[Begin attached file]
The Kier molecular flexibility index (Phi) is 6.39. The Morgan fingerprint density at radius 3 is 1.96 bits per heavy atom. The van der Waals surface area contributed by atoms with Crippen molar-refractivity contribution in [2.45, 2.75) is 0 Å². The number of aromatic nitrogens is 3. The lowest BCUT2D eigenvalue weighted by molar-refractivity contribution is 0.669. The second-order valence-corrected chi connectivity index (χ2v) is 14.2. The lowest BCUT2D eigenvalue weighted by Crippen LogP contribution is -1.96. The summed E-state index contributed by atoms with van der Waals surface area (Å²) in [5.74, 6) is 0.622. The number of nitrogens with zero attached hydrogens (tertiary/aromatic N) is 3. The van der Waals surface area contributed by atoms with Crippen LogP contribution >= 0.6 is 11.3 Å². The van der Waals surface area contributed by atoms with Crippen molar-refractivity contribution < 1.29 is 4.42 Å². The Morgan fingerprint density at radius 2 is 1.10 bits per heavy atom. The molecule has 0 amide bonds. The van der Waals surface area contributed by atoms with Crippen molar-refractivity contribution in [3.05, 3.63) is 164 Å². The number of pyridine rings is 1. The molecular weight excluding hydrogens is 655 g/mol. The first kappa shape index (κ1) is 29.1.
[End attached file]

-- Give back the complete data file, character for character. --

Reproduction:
The Kier molecular flexibility index (Phi) is 6.39. The Morgan fingerprint density at radius 3 is 1.96 bits per heavy atom. The van der Waals surface area contributed by atoms with Crippen molar-refractivity contribution in [2.45, 2.75) is 0 Å². The number of aromatic nitrogens is 3. The lowest BCUT2D eigenvalue weighted by molar-refractivity contribution is 0.669. The second-order valence-corrected chi connectivity index (χ2v) is 14.2. The lowest BCUT2D eigenvalue weighted by Crippen LogP contribution is -1.96. The summed E-state index contributed by atoms with van der Waals surface area (Å²) in [5.74, 6) is 0.622. The number of nitrogens with zero attached hydrogens (tertiary/aromatic N) is 3. The van der Waals surface area contributed by atoms with Crippen LogP contribution >= 0.6 is 11.3 Å². The van der Waals surface area contributed by atoms with Crippen molar-refractivity contribution < 1.29 is 4.42 Å². The Morgan fingerprint density at radius 2 is 1.10 bits per heavy atom. The molecule has 0 amide bonds. The van der Waals surface area contributed by atoms with Crippen molar-refractivity contribution in [3.05, 3.63) is 164 Å². The number of pyridine rings is 1. The molecular weight excluding hydrogens is 655 g/mol. The first kappa shape index (κ1) is 29.1.